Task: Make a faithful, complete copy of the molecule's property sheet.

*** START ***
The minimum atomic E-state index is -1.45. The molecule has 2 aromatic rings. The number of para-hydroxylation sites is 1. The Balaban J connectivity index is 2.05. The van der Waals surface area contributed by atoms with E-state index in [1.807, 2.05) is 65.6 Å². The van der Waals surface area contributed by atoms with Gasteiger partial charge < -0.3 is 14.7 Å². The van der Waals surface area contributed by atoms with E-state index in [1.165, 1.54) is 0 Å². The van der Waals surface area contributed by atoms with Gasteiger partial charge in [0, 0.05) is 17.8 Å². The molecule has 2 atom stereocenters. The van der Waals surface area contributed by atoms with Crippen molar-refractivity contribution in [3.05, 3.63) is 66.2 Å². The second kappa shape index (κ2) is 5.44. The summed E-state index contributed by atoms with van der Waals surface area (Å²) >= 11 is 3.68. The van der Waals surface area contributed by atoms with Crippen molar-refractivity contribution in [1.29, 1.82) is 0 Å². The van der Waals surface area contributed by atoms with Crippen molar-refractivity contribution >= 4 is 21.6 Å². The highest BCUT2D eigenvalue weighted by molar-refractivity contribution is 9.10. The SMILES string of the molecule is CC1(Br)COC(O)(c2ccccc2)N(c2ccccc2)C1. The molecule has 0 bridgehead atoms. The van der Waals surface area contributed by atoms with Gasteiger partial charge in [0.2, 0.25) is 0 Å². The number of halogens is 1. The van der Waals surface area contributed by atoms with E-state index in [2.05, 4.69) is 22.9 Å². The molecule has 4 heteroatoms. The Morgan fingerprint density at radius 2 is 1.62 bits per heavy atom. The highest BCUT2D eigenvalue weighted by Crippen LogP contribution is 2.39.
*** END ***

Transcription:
The minimum atomic E-state index is -1.45. The molecule has 2 aromatic rings. The number of para-hydroxylation sites is 1. The Balaban J connectivity index is 2.05. The van der Waals surface area contributed by atoms with E-state index in [1.807, 2.05) is 65.6 Å². The van der Waals surface area contributed by atoms with Gasteiger partial charge < -0.3 is 14.7 Å². The van der Waals surface area contributed by atoms with E-state index in [1.165, 1.54) is 0 Å². The van der Waals surface area contributed by atoms with Gasteiger partial charge in [0, 0.05) is 17.8 Å². The molecule has 2 atom stereocenters. The van der Waals surface area contributed by atoms with Crippen molar-refractivity contribution in [3.05, 3.63) is 66.2 Å². The second kappa shape index (κ2) is 5.44. The summed E-state index contributed by atoms with van der Waals surface area (Å²) >= 11 is 3.68. The van der Waals surface area contributed by atoms with Crippen molar-refractivity contribution in [1.29, 1.82) is 0 Å². The van der Waals surface area contributed by atoms with Crippen molar-refractivity contribution >= 4 is 21.6 Å². The highest BCUT2D eigenvalue weighted by molar-refractivity contribution is 9.10. The SMILES string of the molecule is CC1(Br)COC(O)(c2ccccc2)N(c2ccccc2)C1. The molecule has 0 bridgehead atoms. The van der Waals surface area contributed by atoms with Gasteiger partial charge in [0.2, 0.25) is 0 Å². The number of halogens is 1. The van der Waals surface area contributed by atoms with E-state index in [2.05, 4.69) is 22.9 Å². The molecule has 4 heteroatoms. The Morgan fingerprint density at radius 2 is 1.62 bits per heavy atom. The highest BCUT2D eigenvalue weighted by Crippen LogP contribution is 2.39.